A math teacher with his students bring Desktop4education to austrian schools

This is an introduction to a case study that was published recently, this case study is a good example for everyone of us, if we need to extend the use of opensource and especially Linux we need to start from the basic, that are our children, and the best place where to start , are the schools .

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In 2003 Helmuth Peer, a math teacher at the Weiz secondary school (Bundesgymnasium) decided that it was time to migrate the schools’ IT system to a new platform, that would be easy to set up, easy to maintain, and easy to connect via a network. Together with his students, which he involved in the project, he searched for a solution that would allow for customization and correspond to the needs of each school level concerned. He found that the Linux distribution openSUSE 11.1 would qualify as a suitable solution, and building a system on this basis seemed sustainable in the future and the right choice to him. The team therefore started developing what was to be called the ‘desktop4education’ for the school’s workstations and a server version they named ‘server4education’. Once the project grew and matured, the Ministry of Education, Arts and Culture (BMUKK) became aware of it and realized its potential for other schools throughout Austria. The Ministry’s IT department, under the direction of Robert Kristoefl, consequently started to support the project by dispatching around 2.000 CDs and DVDs to other Austrian schools. Although the system is working very well and does not require any type of licensing fees [due to the use of free and open source software], many schools are still reluctant to use the solution, as they prefer to opt for proprietary software solutions (i.e. Microsoft). However, by the time of writing the situation is about to change as the Federal government increasingly adopts a policy that promotes the use of open source software in Austrian schools. Exemplary to this is the government’s decision to pay any school €10 for each workstation that runs the free productivity suite Open Office that is provided by Sun Microsystems in replace of Microsoft Office, for which the government introduced a calculative license fee of €10. Although the schools opting for Microsoft Office still do not pay the full amount of the license, this policy creates a give-or-get framework which clearly illustrates the schools a financial loss or reward. With further political steps in this direction on the one hand and decreasing regional budgets on another hand, an increasing number of schools is about to realize the potential of educational Linux distributions as desktop4education, or also the related Linux Advanced project, which is a similar initiative focused on an easy to use live booting operating system for students. The desktop4education solution has seen to be not only an economical viable alternative to proprietary solutions, but also an alternative of equal quality.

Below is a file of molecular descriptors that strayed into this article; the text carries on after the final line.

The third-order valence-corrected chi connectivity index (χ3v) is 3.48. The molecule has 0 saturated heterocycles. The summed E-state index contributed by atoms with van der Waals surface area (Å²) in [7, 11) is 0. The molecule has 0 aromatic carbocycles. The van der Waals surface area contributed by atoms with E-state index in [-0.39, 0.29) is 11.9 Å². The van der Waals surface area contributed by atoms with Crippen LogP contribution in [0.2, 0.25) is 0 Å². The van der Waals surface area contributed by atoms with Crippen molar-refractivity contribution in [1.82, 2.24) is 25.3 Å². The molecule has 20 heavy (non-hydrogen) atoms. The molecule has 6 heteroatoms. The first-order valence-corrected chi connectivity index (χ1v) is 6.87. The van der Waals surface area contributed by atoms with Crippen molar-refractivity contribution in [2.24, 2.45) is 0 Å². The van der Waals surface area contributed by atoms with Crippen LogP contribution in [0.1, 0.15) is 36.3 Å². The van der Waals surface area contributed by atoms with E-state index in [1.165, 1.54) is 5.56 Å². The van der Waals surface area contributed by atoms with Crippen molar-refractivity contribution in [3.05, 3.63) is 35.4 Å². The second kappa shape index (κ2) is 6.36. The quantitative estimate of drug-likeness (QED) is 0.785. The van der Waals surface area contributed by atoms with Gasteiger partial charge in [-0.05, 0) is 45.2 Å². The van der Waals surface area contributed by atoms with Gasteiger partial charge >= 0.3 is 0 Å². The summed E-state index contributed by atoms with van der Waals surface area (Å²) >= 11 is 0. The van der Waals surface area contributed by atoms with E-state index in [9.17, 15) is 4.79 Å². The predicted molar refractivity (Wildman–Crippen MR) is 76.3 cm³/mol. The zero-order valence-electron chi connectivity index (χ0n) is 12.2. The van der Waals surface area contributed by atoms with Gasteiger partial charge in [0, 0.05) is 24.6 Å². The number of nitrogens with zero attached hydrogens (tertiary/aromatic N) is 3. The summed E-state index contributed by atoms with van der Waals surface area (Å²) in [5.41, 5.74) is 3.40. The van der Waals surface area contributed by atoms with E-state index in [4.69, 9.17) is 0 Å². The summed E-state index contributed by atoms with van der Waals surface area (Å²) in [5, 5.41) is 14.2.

You can read the whole case study in pdf or ODT:

Desktop4education: Bringing new environments to Austrian schools – ODT

Desktop4education: Bringing new environments to Austrian schools – PDF

Project website : http://d4e.at/

This case study is brought to you by the Open Source Observatory and Repository (OSOR), a project of the European Commission’s IDABC project.

Author: Gregor Bierhals, UNU-MERIT

his study is based on interviews with Hemluth Peer, team leader of desktop4education and teacher at the Weiz secondary school, Gerhard Schwed, e-learning coordinator at the Donau University, and Rene Schwarzinger, team member of the Linux Advanced project and teacher at the Rechte Kremszeile secondary school.

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